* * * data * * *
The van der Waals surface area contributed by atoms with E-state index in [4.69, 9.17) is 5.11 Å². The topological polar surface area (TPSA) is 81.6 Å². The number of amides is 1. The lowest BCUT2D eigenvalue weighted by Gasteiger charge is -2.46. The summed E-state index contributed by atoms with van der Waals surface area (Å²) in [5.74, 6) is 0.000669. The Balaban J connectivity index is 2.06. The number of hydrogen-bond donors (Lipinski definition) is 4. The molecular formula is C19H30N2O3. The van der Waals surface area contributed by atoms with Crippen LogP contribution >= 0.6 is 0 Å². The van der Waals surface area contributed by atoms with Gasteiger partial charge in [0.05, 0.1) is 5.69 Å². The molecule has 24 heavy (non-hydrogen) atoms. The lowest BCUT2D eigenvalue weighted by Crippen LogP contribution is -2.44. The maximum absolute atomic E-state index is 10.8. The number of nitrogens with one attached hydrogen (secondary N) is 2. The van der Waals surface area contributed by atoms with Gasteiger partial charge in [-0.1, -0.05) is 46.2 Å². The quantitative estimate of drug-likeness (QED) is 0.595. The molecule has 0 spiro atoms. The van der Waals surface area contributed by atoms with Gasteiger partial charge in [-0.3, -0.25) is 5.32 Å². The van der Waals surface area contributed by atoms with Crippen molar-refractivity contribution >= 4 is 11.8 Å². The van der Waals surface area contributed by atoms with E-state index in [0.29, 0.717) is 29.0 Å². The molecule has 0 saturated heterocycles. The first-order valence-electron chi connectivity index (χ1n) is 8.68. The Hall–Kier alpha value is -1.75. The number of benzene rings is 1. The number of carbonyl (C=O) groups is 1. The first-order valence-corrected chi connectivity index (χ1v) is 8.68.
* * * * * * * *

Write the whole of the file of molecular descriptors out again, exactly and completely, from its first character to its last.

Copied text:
The van der Waals surface area contributed by atoms with E-state index in [4.69, 9.17) is 5.11 Å². The topological polar surface area (TPSA) is 81.6 Å². The number of amides is 1. The lowest BCUT2D eigenvalue weighted by Gasteiger charge is -2.46. The summed E-state index contributed by atoms with van der Waals surface area (Å²) in [5.74, 6) is 0.000669. The Balaban J connectivity index is 2.06. The number of hydrogen-bond donors (Lipinski definition) is 4. The molecular formula is C19H30N2O3. The van der Waals surface area contributed by atoms with Crippen LogP contribution >= 0.6 is 0 Å². The van der Waals surface area contributed by atoms with Gasteiger partial charge in [0.05, 0.1) is 5.69 Å². The molecule has 24 heavy (non-hydrogen) atoms. The lowest BCUT2D eigenvalue weighted by Crippen LogP contribution is -2.44. The maximum absolute atomic E-state index is 10.8. The number of nitrogens with one attached hydrogen (secondary N) is 2. The van der Waals surface area contributed by atoms with Gasteiger partial charge in [-0.1, -0.05) is 46.2 Å². The quantitative estimate of drug-likeness (QED) is 0.595. The molecule has 0 spiro atoms. The van der Waals surface area contributed by atoms with Gasteiger partial charge in [-0.3, -0.25) is 5.32 Å². The van der Waals surface area contributed by atoms with Crippen molar-refractivity contribution >= 4 is 11.8 Å². The van der Waals surface area contributed by atoms with E-state index in [0.29, 0.717) is 29.0 Å². The molecule has 0 saturated heterocycles. The first-order valence-electron chi connectivity index (χ1n) is 8.68. The Hall–Kier alpha value is -1.75. The number of benzene rings is 1. The number of carbonyl (C=O) groups is 1. The first-order valence-corrected chi connectivity index (χ1v) is 8.68.